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The Gatekeepers: How the White House Chiefs of Staff Define Every Presidency

4.28  ·  Rating details ·  4,238 ratings  ·  568 reviews
The first in-depth, behind-the-scenes look at the White House Chiefs of Staff, whose actions--and inactions--have defined the course of our country.

What do Dick Cheney and Rahm Emanuel have in common? Aside from polarizing personalities, both served as chief of staff to the president of the United States--as did Donald Rumsfeld, Leon Panetta, and a relative handful of
Hardcover, 384 pages
Published April 4th 2017 by Crown Publishing Group
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Steve Catanese I'd challenge the notion that there was a "bias" against Bush/Trump in this Bush, at least in terms of politics. There are opinions on how effective…moreI'd challenge the notion that there was a "bias" against Bush/Trump in this Bush, at least in terms of politics. There are opinions on how effective the White House structures were in making things work, good or bad, but the there's pretty much zero editorializing on the policy decisions.

The Bush term is kind of the major crux of the book as you're able to compare the Cheney/Rumsfeld relationship from the Ford era and see the characters having change significantly and how that impacted operations.(less)

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Jan 30, 2018 rated it it was amazing  ·  review of another edition
Shelves: audiobook
Chris Whipple offers a stunning look behind the curtain and into the depths of the West Wing, wherein resides some of the most powerful unelected figures in the American political machine. At the pinnacle of this group is a man (for there has yet to be a woman in the role) who wears the moniker Chief of Staff (CoS). Charged with keeping the various factions at bay and protecting the President of the United States (POTUS), the CoS serves primarily as a gatekeeper, but also as the one whose job it ...more
Aug 05, 2017 rated it really liked it
This is a fantastic book on American politics, covering nearly 50 years of U.S. presidents and their White House chiefs of staff.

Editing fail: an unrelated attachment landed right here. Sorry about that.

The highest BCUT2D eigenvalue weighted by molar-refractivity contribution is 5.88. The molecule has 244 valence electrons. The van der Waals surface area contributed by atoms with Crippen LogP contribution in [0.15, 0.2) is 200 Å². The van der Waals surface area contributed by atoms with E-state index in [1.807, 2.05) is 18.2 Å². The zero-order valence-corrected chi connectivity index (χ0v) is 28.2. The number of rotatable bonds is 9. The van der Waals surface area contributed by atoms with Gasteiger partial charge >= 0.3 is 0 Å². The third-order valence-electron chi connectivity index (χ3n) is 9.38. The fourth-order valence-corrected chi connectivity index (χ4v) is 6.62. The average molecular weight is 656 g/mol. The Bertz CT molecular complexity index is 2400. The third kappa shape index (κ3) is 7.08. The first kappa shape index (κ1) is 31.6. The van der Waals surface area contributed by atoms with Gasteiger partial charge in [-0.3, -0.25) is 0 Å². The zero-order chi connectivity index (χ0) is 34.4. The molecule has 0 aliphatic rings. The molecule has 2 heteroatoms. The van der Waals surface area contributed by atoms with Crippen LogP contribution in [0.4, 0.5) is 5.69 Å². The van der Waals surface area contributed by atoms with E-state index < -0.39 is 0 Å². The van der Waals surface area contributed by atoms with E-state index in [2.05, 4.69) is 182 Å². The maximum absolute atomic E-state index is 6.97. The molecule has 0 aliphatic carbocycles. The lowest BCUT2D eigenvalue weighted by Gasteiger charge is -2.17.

I was keen to pick up The Gatekeepers after seeing it referenced in a news story when Reince Priebus, Donald Trump's chief of staff, was fired in July. The book explains why the role of White House chief of staff is so important, and has fascinating stories from the administrations of Richard Nixon, Gerald Ford, Jimmy Carter, Ronald Reagan, George H. W. Bush, Bill
I found this a most interesting book to read. I learned a lot of information not only about the chief of staff but also about the president and his administration. The chief of staff(COS) is the highest-ranking White House employee. According to Whipple the chief of staff can make or break an administration. The author states the chief of staff is the second most powerful job in government. I found it most interesting to learn about the lessor known and written about but very important men. I ...more
Steven Z.
Sep 01, 2017 rated it it was amazing  ·  review of another edition
At a time when the oval office is occupied by a man who seems to know no bounds of decency when it comes to race, hounds people who disagree with him on twitter, and vilifies individuals who he views as disloyal or refuse to do his bidding like former FBI head James Comey or Special Prosecutor Robert Mueller, it is refreshing to read Chris Whipple’s new book THE GATEKEEPERS: HOW THE WHITE HOUSE CHIEFS OF STAFF DEFINE EVERY PRESIDENCY. Recently President Trump fired his Chief of Staff, Reince ...more
Jul 25, 2018 rated it really liked it  ·  review of another edition

This book describes the evolution of the position of the modern White House Chief of Staff from the presidency of Richard Nixon to that of Barak Obama. (The book was published in 2017, and there is the briefest of epilogues taking a superficial view of the first few months of the Trump presidency during the tenure of Reince Priebus and on into the beginning of John Kelly’s service. It’s almost unfair to make judgments about a presidency that was not yet a year along.) Whipple had interviewed